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According to recent data released by Pinsent Masons, the international law firm, yield gained from increased enforcement activity by HM Revenue & Customs has increased during the last four years.

Figures for 2013-14 indicate that for every £1 spent by HMRC on the enforcement of compliance by large companies, £97 is collected by the organisation. Pinsent and Masons’ head of compliance and litigation, James Bullock, said:

“These numbers suggest that, for the foreseeable future, HMRC will be increasing investment in investigations as quickly as it can hire and train staff.”

In 2012 – 2013, for every £1 invested by HMRC, £87 was collected. In 2009 – 2010, each £1 spent by HMRC gained just £14 for the Treasurer, indicating a huge increase in yield, mainly due to investment by the government into increasingly efficient enforcement and compliance by HMRC. However, Bullock stated that although the increased yield is a positive step for both the government and HMRC, it is causing uncertainty for large and medium-sized firms which find themselves under investigation.

The number of cases awaiting Tribunal increased this year, rising to 27,246, with a 32 per cent increase in the number awaiting the Upper Tribunal. Most of the taxpayers involved have already paid the tax being disputed, which is causing problems for businesses, according to Bullock.

What to do if HMRC launches an investigation into your business

First off, don’t panic! Although an investigation is a serious matter and you must act quickly, don’t feel pressured into contacting HMRC until you have all the required information. An investigation is generally triggered by an anomaly, but can be due to errors or incorrect or incomplete information. Contact an accountant for advice if necessary and let them deal with HMRC on your behalf.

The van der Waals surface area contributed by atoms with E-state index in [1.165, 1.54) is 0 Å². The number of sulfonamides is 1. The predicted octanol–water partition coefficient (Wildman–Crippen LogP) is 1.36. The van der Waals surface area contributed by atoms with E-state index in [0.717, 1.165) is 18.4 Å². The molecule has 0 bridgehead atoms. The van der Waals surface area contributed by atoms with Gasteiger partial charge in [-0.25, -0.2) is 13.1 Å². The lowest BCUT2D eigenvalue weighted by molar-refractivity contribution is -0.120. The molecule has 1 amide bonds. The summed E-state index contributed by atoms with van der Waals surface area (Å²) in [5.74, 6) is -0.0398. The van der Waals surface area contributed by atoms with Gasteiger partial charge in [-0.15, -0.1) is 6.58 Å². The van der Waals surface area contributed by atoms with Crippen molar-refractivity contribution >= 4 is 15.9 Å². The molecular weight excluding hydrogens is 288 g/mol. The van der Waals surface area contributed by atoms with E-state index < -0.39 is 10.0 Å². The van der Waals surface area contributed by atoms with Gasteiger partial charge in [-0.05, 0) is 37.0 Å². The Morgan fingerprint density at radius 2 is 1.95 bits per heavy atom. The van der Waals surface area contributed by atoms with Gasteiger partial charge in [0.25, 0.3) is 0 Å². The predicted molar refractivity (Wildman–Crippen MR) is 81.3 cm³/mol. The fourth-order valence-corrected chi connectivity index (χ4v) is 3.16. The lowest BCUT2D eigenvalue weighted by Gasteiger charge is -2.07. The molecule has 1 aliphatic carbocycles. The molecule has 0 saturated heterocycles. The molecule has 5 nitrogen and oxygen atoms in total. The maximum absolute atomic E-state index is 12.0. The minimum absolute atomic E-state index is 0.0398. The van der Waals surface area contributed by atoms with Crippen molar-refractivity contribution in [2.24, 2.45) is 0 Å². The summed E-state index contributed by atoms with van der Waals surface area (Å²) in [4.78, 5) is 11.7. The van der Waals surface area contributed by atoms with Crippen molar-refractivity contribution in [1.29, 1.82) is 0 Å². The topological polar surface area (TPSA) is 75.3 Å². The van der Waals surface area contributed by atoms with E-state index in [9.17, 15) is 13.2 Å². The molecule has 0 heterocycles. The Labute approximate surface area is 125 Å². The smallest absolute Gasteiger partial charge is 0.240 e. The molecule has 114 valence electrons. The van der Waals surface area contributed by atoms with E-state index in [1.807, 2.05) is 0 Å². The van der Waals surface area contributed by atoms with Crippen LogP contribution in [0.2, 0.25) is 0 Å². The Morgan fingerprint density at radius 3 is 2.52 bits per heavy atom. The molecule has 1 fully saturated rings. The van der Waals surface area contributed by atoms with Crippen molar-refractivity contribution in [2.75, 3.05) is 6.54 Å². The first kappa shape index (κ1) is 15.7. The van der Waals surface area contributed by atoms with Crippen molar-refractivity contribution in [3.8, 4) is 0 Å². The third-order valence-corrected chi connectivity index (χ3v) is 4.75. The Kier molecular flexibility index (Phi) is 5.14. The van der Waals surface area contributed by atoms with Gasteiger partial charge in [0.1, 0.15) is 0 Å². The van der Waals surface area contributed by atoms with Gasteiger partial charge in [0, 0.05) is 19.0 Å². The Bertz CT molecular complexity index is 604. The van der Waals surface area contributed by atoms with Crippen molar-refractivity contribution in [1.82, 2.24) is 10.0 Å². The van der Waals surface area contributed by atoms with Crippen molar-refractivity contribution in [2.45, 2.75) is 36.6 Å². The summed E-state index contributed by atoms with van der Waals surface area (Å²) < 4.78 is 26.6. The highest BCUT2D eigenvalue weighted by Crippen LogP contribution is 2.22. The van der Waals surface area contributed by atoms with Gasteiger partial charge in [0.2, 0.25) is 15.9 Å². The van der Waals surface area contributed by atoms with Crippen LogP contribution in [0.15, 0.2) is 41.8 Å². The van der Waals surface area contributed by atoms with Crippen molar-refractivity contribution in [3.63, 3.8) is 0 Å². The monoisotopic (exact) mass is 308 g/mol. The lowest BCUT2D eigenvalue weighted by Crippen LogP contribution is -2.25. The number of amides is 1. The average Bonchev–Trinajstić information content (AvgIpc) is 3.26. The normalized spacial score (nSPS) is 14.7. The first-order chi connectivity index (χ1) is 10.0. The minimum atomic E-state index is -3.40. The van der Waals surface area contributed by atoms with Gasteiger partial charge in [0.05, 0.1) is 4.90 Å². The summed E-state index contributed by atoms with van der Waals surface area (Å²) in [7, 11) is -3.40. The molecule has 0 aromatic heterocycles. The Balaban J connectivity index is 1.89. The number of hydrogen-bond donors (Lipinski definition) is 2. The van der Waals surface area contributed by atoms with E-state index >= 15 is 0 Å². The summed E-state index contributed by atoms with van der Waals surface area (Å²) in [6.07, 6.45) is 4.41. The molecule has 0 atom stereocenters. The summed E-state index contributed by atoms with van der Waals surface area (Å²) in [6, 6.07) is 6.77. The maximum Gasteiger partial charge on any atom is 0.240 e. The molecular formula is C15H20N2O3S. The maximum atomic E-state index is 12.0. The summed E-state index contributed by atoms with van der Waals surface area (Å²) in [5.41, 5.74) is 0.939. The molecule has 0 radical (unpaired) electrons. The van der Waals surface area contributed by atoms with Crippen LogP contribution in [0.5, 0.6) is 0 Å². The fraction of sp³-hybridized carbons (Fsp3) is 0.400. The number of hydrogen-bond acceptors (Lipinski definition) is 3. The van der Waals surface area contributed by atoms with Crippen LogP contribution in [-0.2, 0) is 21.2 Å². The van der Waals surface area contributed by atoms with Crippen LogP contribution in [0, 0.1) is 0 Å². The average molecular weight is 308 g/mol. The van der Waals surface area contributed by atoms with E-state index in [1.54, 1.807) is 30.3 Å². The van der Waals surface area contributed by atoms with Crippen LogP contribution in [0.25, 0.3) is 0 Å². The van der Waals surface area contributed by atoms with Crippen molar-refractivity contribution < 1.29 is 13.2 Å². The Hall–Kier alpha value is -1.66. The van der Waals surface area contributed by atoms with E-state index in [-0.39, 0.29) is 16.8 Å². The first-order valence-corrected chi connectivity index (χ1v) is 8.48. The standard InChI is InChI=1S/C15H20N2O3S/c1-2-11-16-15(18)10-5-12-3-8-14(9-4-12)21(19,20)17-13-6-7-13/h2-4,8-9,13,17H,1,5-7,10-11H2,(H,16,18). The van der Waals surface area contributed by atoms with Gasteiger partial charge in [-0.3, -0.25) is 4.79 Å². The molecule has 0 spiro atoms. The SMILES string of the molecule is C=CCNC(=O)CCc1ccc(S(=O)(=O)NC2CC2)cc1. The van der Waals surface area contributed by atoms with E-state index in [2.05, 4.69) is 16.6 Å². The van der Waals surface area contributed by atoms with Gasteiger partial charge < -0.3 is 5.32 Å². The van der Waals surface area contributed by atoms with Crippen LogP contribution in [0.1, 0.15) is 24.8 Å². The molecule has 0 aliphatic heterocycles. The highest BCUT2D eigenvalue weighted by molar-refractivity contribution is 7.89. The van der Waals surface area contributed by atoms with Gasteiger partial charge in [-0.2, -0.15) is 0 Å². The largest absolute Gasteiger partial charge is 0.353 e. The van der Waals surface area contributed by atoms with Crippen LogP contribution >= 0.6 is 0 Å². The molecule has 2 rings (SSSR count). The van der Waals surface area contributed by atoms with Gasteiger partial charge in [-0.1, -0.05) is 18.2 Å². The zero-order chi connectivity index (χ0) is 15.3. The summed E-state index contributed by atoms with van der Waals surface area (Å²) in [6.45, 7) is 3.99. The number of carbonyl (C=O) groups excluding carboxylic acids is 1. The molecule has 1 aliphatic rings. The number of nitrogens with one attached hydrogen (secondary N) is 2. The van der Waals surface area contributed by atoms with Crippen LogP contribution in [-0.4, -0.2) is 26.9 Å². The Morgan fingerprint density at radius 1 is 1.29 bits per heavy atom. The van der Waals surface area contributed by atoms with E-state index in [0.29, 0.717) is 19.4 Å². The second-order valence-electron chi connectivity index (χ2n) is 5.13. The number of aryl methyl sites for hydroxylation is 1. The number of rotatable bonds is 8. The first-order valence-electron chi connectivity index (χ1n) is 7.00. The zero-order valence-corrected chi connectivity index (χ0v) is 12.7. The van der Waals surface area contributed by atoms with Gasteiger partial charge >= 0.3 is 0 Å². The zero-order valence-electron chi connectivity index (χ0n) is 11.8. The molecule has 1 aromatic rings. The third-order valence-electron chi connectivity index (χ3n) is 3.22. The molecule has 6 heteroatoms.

Types of enquiry

The three main types of enquiry are random, full and aspect investigations. A full investigation will examine the whole of your tax return, while an aspect enquiry will involve just one or possibly more areas. Random enquiries are usually conducted across high risk groups.

Professional help

It is advisable to hire an accountant prior to contacting HMRC. The organisation recommends hiring professional assistance if you are the subject of an enquiry. Once you are in contact with HMRC, you can ask any questions you may have about the investigation.

If you would like any advice regarding HMRC investigations, contact us.

About The Author

Karl Bilby

We work very closely with our expert accountants to bring you the latest factually correct tax and accounting news. We also enjoy writing about small business news that we hope you find useful!

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